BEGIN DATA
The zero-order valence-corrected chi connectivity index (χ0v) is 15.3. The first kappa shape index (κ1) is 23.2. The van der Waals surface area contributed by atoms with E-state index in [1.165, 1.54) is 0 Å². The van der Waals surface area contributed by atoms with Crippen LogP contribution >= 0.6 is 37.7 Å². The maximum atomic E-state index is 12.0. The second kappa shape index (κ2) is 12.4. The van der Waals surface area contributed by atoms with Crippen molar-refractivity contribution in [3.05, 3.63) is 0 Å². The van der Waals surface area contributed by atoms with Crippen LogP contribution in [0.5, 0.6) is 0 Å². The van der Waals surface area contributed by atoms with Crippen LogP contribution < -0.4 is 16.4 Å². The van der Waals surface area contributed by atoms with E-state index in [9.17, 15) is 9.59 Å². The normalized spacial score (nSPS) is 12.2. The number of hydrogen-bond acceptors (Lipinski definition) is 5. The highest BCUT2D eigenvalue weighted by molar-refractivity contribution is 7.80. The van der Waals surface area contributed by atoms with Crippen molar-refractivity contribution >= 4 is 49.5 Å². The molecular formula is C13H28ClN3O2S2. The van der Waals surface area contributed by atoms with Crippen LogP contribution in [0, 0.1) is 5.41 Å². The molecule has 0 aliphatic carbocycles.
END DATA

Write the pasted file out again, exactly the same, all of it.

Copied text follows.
The zero-order valence-corrected chi connectivity index (χ0v) is 15.3. The first kappa shape index (κ1) is 23.2. The van der Waals surface area contributed by atoms with E-state index in [1.165, 1.54) is 0 Å². The van der Waals surface area contributed by atoms with Crippen LogP contribution >= 0.6 is 37.7 Å². The maximum atomic E-state index is 12.0. The second kappa shape index (κ2) is 12.4. The van der Waals surface area contributed by atoms with Crippen molar-refractivity contribution in [3.05, 3.63) is 0 Å². The van der Waals surface area contributed by atoms with Crippen LogP contribution in [0.5, 0.6) is 0 Å². The van der Waals surface area contributed by atoms with Crippen LogP contribution < -0.4 is 16.4 Å². The van der Waals surface area contributed by atoms with E-state index in [9.17, 15) is 9.59 Å². The normalized spacial score (nSPS) is 12.2. The number of hydrogen-bond acceptors (Lipinski definition) is 5. The highest BCUT2D eigenvalue weighted by molar-refractivity contribution is 7.80. The van der Waals surface area contributed by atoms with Crippen molar-refractivity contribution >= 4 is 49.5 Å². The molecular formula is C13H28ClN3O2S2. The van der Waals surface area contributed by atoms with Crippen LogP contribution in [0, 0.1) is 5.41 Å². The molecule has 0 aliphatic carbocycles.